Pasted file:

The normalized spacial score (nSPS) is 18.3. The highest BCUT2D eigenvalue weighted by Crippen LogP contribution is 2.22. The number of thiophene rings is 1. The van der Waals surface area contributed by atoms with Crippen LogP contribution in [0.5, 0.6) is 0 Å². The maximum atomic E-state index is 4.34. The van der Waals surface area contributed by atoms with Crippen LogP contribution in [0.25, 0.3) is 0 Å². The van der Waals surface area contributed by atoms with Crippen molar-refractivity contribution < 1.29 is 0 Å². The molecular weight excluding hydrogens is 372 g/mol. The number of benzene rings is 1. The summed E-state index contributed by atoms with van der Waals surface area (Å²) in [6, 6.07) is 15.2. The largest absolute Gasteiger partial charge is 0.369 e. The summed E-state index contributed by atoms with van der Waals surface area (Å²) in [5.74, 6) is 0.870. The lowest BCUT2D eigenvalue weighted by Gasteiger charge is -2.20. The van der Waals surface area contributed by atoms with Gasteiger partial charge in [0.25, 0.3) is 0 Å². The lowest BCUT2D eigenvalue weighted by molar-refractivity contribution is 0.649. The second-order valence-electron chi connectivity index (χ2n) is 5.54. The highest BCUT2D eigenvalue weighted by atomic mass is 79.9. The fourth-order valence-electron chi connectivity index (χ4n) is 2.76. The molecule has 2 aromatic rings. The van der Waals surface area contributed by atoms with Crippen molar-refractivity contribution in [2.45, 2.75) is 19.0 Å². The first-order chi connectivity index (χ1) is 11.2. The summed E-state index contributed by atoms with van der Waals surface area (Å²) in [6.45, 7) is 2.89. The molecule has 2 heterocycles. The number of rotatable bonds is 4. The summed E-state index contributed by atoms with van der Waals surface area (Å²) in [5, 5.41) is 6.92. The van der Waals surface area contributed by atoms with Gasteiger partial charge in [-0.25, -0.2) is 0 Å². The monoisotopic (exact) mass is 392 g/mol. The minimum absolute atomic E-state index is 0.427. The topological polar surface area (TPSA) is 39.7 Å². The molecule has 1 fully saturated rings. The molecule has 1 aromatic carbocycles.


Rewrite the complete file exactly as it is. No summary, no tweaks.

The normalized spacial score (nSPS) is 18.3. The highest BCUT2D eigenvalue weighted by Crippen LogP contribution is 2.22. The number of thiophene rings is 1. The van der Waals surface area contributed by atoms with Crippen LogP contribution in [0.5, 0.6) is 0 Å². The maximum atomic E-state index is 4.34. The van der Waals surface area contributed by atoms with Crippen LogP contribution in [0.25, 0.3) is 0 Å². The van der Waals surface area contributed by atoms with Crippen molar-refractivity contribution < 1.29 is 0 Å². The molecular weight excluding hydrogens is 372 g/mol. The number of benzene rings is 1. The summed E-state index contributed by atoms with van der Waals surface area (Å²) in [6, 6.07) is 15.2. The largest absolute Gasteiger partial charge is 0.369 e. The summed E-state index contributed by atoms with van der Waals surface area (Å²) in [5.74, 6) is 0.870. The lowest BCUT2D eigenvalue weighted by Gasteiger charge is -2.20. The van der Waals surface area contributed by atoms with Gasteiger partial charge in [0.25, 0.3) is 0 Å². The lowest BCUT2D eigenvalue weighted by molar-refractivity contribution is 0.649. The second-order valence-electron chi connectivity index (χ2n) is 5.54. The highest BCUT2D eigenvalue weighted by atomic mass is 79.9. The fourth-order valence-electron chi connectivity index (χ4n) is 2.76. The molecule has 2 aromatic rings. The van der Waals surface area contributed by atoms with Crippen molar-refractivity contribution in [2.45, 2.75) is 19.0 Å². The first-order chi connectivity index (χ1) is 11.2. The summed E-state index contributed by atoms with van der Waals surface area (Å²) in [6.45, 7) is 2.89. The molecule has 2 heterocycles. The number of rotatable bonds is 4. The summed E-state index contributed by atoms with van der Waals surface area (Å²) in [5, 5.41) is 6.92. The van der Waals surface area contributed by atoms with Gasteiger partial charge in [-0.25, -0.2) is 0 Å². The monoisotopic (exact) mass is 392 g/mol. The minimum absolute atomic E-state index is 0.427. The topological polar surface area (TPSA) is 39.7 Å². The molecule has 1 fully saturated rings. The molecule has 1 aromatic carbocycles.